Dealing with Seasonal Affective Disorder

Holidays were a huge deal for my family when I was growing up. Every year, the day after Thanksgiving, we took out all our buckets of Christmas decorations, made delicious snacks, and threw on the holiday music as we set up the tree and other parts of the house. Then after it was all done, we sat down to a small meal and watched a Christmas movie. And all of this was just the start of the celebration.

Every year I looked forward to it, that and the other traditions that we did as a family. Sadly, however, I began to struggle with anxiety and depression as I grew older. And during the holidays, seasonal depression would rear its ugly head.

I first noticed something was wrong around middle school. Perhaps it was the stress of different classes; maybe it was preteen hormones; one could also point to the stress I experienced when either of my military parents were shipped overseas. Any one of these things could have easily exacerbated the depression many experience as the world gets colder and more dark.

One wintery day while I was in my room, my parents dropped by to let me know that we were all going out to the mall soon, and I should get ready.

Right away I began to panic. Still very young, I was already experiencing mood swings and they had gotten worse during the holiday season. It was like I was having feelings bigger than I knew what to do with, and felt under stress from something I couldn’t control. The simple task of preparing myself for a family trip felt like it was too much for me at that moment. Instead of getting ready for the family outing, I became a crying mess on my bed.

My mother found me like this when she came to check on me. I cried even harder when I saw that she was already dressed in her coat and boots, and I was still in my pajamas. The way she responded to me at that moment really shaped how I handled the holidays since:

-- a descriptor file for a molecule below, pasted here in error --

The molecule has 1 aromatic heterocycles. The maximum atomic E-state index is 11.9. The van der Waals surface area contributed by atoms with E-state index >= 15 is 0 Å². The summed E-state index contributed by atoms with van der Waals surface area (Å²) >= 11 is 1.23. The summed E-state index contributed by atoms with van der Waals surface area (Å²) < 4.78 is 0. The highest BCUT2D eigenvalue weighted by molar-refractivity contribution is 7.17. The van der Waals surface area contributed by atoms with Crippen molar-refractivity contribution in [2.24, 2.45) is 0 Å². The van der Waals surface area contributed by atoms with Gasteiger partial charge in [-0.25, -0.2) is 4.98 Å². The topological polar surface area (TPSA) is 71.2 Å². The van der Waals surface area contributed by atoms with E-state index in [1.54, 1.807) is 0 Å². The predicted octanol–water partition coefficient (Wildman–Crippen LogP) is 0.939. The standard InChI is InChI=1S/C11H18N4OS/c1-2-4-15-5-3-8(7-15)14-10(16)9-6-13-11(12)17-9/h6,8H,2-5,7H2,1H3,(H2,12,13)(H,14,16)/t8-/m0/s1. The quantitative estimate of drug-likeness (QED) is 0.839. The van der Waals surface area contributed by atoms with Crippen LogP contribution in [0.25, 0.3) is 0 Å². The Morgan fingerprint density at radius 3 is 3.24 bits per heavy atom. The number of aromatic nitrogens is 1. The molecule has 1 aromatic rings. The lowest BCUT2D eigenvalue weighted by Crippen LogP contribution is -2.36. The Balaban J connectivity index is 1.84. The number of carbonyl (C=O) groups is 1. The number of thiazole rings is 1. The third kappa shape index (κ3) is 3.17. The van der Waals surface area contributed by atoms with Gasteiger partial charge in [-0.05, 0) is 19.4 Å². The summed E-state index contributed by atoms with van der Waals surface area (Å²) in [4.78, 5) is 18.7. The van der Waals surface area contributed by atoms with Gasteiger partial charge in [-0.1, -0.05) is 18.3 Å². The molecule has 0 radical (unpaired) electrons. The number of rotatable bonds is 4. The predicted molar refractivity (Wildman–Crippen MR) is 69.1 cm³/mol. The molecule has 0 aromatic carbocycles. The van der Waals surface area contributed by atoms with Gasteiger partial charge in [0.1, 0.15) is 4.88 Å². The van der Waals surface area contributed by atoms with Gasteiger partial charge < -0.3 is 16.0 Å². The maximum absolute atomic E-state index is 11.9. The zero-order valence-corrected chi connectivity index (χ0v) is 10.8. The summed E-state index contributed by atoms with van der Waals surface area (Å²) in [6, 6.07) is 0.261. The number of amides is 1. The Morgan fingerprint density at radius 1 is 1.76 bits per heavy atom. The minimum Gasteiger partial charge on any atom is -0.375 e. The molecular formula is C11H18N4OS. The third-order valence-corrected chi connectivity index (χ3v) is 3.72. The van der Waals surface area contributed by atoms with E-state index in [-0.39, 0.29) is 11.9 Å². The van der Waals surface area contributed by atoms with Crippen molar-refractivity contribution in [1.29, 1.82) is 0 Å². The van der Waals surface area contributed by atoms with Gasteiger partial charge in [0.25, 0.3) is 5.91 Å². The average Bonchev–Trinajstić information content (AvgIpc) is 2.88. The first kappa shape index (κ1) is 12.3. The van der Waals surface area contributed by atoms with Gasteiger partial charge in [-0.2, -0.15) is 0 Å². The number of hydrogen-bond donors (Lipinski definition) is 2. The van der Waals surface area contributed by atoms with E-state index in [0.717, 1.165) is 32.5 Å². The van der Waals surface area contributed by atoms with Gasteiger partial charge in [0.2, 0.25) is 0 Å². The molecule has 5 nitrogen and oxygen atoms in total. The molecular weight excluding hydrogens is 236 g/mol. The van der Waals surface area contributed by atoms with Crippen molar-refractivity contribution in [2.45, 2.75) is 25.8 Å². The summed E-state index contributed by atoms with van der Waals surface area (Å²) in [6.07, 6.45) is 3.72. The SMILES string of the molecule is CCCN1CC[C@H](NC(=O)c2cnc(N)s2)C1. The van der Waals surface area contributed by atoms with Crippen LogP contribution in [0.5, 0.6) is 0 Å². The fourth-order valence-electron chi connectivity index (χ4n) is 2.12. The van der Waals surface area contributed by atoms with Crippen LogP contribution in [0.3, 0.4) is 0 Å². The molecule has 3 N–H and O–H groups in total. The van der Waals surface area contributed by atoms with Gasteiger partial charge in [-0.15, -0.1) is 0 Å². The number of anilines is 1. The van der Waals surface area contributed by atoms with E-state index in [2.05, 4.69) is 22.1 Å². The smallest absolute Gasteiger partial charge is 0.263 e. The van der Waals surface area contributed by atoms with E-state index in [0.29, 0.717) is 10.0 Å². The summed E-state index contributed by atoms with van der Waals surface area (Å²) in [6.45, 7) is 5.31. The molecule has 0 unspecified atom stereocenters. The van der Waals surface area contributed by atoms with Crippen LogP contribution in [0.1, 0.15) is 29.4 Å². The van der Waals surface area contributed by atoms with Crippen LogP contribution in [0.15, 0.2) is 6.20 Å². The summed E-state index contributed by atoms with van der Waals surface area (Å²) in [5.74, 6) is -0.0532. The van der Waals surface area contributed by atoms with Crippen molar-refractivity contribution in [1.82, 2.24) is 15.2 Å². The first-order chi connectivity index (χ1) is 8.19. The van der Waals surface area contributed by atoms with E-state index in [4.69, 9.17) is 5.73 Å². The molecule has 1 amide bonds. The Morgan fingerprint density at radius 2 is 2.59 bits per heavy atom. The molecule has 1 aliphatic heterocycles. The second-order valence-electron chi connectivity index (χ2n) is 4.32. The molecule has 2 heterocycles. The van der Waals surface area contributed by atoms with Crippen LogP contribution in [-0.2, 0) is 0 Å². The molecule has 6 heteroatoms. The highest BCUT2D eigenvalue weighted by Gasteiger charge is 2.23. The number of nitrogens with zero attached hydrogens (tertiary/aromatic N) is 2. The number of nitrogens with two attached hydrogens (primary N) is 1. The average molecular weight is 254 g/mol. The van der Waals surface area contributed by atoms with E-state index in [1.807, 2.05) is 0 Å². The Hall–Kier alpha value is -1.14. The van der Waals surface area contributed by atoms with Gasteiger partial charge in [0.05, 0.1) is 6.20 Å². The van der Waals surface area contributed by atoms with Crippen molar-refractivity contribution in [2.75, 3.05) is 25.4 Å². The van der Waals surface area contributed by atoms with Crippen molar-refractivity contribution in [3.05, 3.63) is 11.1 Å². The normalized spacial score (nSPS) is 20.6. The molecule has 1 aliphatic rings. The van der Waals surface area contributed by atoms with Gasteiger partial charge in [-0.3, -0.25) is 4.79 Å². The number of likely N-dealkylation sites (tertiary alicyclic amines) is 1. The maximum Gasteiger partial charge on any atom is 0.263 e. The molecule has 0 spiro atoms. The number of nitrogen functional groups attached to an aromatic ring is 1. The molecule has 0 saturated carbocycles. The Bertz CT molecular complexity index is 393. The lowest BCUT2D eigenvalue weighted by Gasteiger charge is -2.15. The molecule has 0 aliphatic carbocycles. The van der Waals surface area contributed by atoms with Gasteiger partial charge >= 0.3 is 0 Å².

“It’s okay if you don’t want to go,” she said with a kind smile. “Do you want to talk about it?”

My preteen self immediately felt a rush of relief. In between sobs, I explained how it felt like too much for me. She explained that I didn’t have to go and I could go out another time when I was feeling better. They soon left without much incident, and I was able to process my mood.

From then on, my parents were careful about planning family events. They still did the usual traditions with my siblings, but never pressured me to participate in every single activity.

I realized that it’s hard for me to keep up with the same energy level, especially when I am experiencing mood swings. I began to recognize my limits for what I could handle during those times. If I stayed home from a family event, I’d keep myself occupied with a low key activity. If I did participate despite struggling with my mood, I would give myself small breaks by going into the restroom to de-stress, or simply limit myself to watching others enjoy themselves.

Overtime, recognizing these “limits” soon became liberating because it allowed me to celebrate the holidays even with seasonal depression. These limits became even more important as I grew older. I was suffering from a clinical mental illness, something my otherwise supportive parents and I didn’t fully understand at the time. By the time I did seek treatment, the self-knowledge I developed helped my care providers develop a treatment plan that was right for me. 

Today, I still follow the same principle concerning my limits. My husband and I will keep things low key. Decorating a small and simple tree, or baking a simple recipe of Christmas cookies, are some of the best memories we share as a couple and growing family. It was a struggle at first to find traditions that worked for us, but soon enough we figured things out.

When I struggled with my feelings around the winter time and the holiday season, my parents responded to these struggles with understanding and love—even if they initially lacked awareness of my mental health conditions and that I needed treatment. 

They helped me spend quality time with my family, and I bring this example into my own marriage, as well as the ability to seek out help for my depression and anxiety in the future.

If you are also someone who struggles with seasonal depression, just know that it can be limiting, but it does not have the final say in how you love and celebrate during this time. Find your limits and work with them in patient, understanding love. And most importantly, seek out support. 

Ginnie

was raised in Fenton, Missouri. I am a wife, mother of two girls and a fertility awareness instructor. I Believe in Love because it believed in me.
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